Human sacrifice became a common cultural trait during the advanced phases of Mesoamerican civilizations. This phenomenon, influenced by complex religious beliefs, included several practices such as decapitation, cranial deformation, and the use of human cranial bones for skull mask manufacturing. Archaeological evidence suggests that all of these practices required specialized knowledge of skull base and upper cervical anatomy. The authors conducted a systematic search for information on skull base anatomical and surgical knowledge among Mesoamerican civilizations. A detailed exposition of these results is presented, along with some interesting information extracted from historical documents and pictorial codices to provide a better understanding of skull base surgical practices among these cultures. Paleoforensic evidence from the Great Temple of Tenochtitlan indicates that Aztec priests used a specialized decapitation technique, based on a deep anatomical knowledge. Trophy skulls were submitted through a stepwise technique for skull mask fabrication, based on skull base anatomical landmarks. Understanding pre-Columbian Mesoamerican religions can only be realized by considering them in their own time and according to their own perspective. Several contributions to medical practice might have arisen from anatomical knowledge emerging from human sacrifice and decapitation techniques.

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Samuel Romero-Vargas, José Luis Ruiz-Sandoval, Arturo Sotomayor-González, Rogelio Revuelta-Gutiérrez, Miguel Angel Celis-López, Juan Luis Gómez-Amador, Ulises García-González, Raul López-Serna, Victor García-Navarro, Diego Mendez-Rosito, Victor Correa-Correa and Sergio Gómez-Llata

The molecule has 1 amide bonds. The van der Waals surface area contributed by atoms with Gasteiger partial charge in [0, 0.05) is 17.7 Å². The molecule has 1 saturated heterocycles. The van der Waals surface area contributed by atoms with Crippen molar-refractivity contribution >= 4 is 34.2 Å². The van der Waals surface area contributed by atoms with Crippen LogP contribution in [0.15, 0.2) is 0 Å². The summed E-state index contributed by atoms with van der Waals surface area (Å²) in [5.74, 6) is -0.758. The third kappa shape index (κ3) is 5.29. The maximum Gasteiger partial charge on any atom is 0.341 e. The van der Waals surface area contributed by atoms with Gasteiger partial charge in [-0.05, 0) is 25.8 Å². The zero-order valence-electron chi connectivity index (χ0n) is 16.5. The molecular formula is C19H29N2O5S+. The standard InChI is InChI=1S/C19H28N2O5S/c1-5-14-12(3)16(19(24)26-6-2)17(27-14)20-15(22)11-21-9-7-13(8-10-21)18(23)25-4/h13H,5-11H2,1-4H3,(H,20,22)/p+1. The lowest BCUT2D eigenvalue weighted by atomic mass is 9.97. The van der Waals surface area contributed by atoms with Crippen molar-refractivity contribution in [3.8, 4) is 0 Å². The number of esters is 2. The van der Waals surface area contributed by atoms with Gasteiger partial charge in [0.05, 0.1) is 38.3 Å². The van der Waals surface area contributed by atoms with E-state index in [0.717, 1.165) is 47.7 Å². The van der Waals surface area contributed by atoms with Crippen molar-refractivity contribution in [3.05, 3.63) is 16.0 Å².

Induced deformation of the cranial vault is one form of permanent alteration of the body that has been performed by human beings from the beginning of history as a way of differentiating from others. These procedures have been observed in different cultures, but were particularly widespread in Mesoamerica. The authors examined and reviewed the historical and anthropological literature of intentional deformation practices in Mayan culture. The Mayans performed different types of cranial deformations and used different techniques and instruments to deform children's heads. The most remarkable morphological alteration is seen in the flattening of the frontal bone. Some archeological investigations link deformation types with specific periods. This article provides a glance at the cultural environment of the Mayans and demonstrates the heterogeneity of this interesting cultural phenomenon, which has changed over time.